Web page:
Here’s the scene: You’re hosting family for the holidays. Parents, siblings, in-laws, aunts and uncles, everyone within a 200-mile radius is gathered in your home. The kids have endured the meal and are eagerly opening gifts. Your son rips into the package from Aunt Louise and sees a paint-by-numbers kit of a clown. He declares in a loud, disapproving voice, “I don’t want this!” All conversation stops while attention turns to your frowning child holding the kit high in his hand.
Teaching manners is something parents are constantly working on. Please and thank-you come early in life. Holiday gatherings, however, present social situations kids don’t encounter on a regular basis. These situations require manners they may not have practiced for some time. Fortunately, many of these manners can be reviewed in the days and weeks before the holidays.
Manners parents are concerned about for holiday gatherings include receiving gifts graciously, appropriate greetings and conversations, especially with family members kids don’t see often and don’t know well. There are others—just ask any kid who is trying to remember them all—but we will focus on the three mentioned.
First a word about why manners are important. Manners help kids get along with others and know how to act in new situations. The underlying principles of all good manners include being respectful, honest (within reason) and considerate of others. Having mastery over these social skills helps kids feel confident and builds empathy for others.
Greeting scene to avoid: Grandma has just entered the house and is giving hugs and kisses to the grandkids. Your daughter has her head buried in her iPod Touch, she mumbles a “hello” and shuffles back to the couch. Polite greetings can be easily reviewed. Let children know who they will be greeting and some basic tips:
1. Smile, make eye contact and say the person’s name: “Hi, Aunt Nicole.”
2. Have a follow-up: “How are you?”or “How was your drive?”
Tell children if they are likely to receive a handshake or a hug. Either can be startling if unexpected. A little trivia on the history of the handshake: According to the Emily Post Institute, “In olden days, knights extended a hand to show it did not hold a weapon and they were approaching as friends, not enemies. The other person responded showing he didn’t have a weapon either. The handshake was a gesture of friendship in the olden days and still is today.”
Dinner conversation scene to avoid: You are enjoying your meal when you notice Uncle Hank has a strange look on his face. You tune into the conversation between Uncle Hank and your son to overhear, “Now that Mom makes more money than Dad, we’re finally gonna get some bills paid off. Except Mom’s boss is such a jerk, she’s not sure she can take it.”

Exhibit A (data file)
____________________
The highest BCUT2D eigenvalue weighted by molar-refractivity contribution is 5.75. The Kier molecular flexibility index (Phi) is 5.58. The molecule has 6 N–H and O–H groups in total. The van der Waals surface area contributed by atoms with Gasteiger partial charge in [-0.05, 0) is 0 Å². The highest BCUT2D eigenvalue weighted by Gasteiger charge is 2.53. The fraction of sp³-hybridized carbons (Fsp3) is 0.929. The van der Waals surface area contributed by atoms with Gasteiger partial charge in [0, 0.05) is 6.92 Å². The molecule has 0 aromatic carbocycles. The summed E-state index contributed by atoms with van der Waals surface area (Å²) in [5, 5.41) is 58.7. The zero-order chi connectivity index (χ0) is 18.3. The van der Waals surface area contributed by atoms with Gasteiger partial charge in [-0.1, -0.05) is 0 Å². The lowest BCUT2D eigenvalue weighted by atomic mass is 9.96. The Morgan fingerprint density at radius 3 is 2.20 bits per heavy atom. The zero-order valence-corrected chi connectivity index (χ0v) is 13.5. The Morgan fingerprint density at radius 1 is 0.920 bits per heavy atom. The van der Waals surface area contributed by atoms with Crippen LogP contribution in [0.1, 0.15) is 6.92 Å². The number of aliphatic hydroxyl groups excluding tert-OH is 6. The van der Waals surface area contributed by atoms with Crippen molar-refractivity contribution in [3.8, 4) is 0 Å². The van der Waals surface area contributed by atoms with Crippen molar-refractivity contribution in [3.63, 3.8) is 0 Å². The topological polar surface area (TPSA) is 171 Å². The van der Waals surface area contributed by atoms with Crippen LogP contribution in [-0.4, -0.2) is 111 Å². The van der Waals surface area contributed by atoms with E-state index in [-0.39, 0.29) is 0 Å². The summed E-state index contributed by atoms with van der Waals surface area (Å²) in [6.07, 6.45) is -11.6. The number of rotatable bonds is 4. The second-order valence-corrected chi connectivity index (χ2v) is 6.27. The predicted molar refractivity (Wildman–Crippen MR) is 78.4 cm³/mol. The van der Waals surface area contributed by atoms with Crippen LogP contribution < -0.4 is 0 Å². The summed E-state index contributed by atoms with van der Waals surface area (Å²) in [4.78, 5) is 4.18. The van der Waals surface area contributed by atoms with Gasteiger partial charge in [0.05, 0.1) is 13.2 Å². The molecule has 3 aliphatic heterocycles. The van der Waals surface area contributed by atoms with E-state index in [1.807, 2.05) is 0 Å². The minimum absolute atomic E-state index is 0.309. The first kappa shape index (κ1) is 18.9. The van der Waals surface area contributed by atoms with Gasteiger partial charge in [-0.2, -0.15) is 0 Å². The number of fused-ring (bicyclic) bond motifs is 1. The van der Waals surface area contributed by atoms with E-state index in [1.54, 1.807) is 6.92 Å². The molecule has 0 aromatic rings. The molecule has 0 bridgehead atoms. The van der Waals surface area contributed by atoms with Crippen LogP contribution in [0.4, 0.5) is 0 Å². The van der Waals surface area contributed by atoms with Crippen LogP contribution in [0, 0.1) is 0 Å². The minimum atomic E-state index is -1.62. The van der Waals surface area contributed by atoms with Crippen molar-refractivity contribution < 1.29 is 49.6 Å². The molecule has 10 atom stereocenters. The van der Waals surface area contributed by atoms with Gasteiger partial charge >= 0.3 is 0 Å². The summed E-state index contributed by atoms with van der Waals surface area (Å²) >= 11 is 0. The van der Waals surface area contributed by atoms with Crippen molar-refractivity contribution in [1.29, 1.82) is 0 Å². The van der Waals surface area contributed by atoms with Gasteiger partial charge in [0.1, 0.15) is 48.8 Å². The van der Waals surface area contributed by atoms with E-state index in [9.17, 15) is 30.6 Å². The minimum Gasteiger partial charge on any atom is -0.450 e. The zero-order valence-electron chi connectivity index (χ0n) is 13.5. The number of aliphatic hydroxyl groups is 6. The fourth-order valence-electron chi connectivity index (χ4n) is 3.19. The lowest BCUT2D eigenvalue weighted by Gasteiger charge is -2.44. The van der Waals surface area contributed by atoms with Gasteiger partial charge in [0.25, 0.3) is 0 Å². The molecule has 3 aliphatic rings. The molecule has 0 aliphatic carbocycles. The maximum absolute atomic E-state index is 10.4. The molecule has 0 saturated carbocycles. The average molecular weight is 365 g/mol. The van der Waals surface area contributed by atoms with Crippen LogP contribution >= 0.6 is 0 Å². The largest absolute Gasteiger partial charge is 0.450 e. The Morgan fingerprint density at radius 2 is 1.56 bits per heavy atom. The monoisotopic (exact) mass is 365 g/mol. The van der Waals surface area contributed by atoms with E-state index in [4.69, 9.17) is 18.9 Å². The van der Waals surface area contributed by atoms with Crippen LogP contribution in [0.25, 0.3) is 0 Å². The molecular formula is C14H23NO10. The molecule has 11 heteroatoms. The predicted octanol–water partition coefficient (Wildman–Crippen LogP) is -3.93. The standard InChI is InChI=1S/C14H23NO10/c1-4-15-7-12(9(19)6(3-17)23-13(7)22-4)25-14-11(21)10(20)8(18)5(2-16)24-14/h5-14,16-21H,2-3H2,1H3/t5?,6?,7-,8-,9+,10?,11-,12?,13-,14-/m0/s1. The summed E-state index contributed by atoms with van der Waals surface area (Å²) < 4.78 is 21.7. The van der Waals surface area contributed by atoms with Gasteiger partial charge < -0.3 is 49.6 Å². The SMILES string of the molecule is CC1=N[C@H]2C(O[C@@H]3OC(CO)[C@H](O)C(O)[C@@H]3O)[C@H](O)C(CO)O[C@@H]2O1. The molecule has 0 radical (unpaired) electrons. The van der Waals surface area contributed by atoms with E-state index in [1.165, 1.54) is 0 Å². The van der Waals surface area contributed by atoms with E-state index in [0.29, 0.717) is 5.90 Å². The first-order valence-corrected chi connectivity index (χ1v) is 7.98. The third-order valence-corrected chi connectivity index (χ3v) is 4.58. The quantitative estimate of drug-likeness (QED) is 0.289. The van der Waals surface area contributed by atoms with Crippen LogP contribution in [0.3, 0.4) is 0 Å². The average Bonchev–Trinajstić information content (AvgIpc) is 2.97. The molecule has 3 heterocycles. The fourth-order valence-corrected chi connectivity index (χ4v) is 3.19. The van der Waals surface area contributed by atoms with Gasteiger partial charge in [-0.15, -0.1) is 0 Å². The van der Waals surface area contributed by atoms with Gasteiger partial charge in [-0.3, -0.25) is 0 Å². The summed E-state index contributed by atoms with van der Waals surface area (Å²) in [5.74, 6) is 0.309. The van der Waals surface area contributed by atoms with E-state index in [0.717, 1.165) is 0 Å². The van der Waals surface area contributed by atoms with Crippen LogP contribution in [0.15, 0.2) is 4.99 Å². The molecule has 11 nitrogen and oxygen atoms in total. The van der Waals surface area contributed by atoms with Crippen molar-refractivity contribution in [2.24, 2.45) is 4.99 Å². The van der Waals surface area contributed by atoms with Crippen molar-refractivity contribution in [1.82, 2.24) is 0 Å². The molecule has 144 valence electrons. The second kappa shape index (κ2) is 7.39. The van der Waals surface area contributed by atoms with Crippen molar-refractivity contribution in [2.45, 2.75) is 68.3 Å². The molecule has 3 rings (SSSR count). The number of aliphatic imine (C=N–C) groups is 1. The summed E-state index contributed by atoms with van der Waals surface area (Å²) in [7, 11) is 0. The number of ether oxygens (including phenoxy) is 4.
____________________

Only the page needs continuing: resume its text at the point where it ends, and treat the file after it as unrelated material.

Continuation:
Social conversation is referred to as “the art of conversation” for a reason. It takes practice. Give kids some guidelines:
1. Show interest and pay attention.
2. Look at the person who’s speaking.
3. Don’t interrupt.
4. Avoid personal family information.
It can help to give kids conversation topics. Tell them if Grandma recently visited Vermont or their cousin is starting a new school. Perhaps it goes without saying, but remind teens to be aware of their language. As David Lowry states in a 2011 Parents magazine article on manners, “Never use foul language in front of adults. Grown-ups already know all those words, and they find them boring and unpleasant.” Language that is OK when teens are with their friends or even at home may not be appropriate for a family holiday gathering.
Gift scene to avoid (the paint-by-numbers clown): Knowing how to receive a gift graciously is well worth discussing with children and may save you some embarrassment. In their lifetime, they will inevitably receive something out of sync with their age, likes or even gender. When kids receive a gift they don’t like, the trick is to focus on the positives. Find something positive about the gift and comment on that, i.e., “Thanks! Red is my favorite color!” or “Those rainbow-colored toe socks look nice and warm.” Remind kids that although the gift giver may have missed the mark, the person thought enough of them to spend time and money selecting a gift.
Invest in the “happy” part of your holidays by reviewing expected manners with your children. Everyone will have a
Cary and Tonja Rector are married and live with their children in Manlius. Cary is a licensed mental health counselor and Tonja is a licensed marriage and family therapist. Consult your own health care provider before making decisions affecting your family’s well-being. To comment on this article, write to firstname.lastname@example.org.
Photo above: © Glenda Powers | Dreamstime.com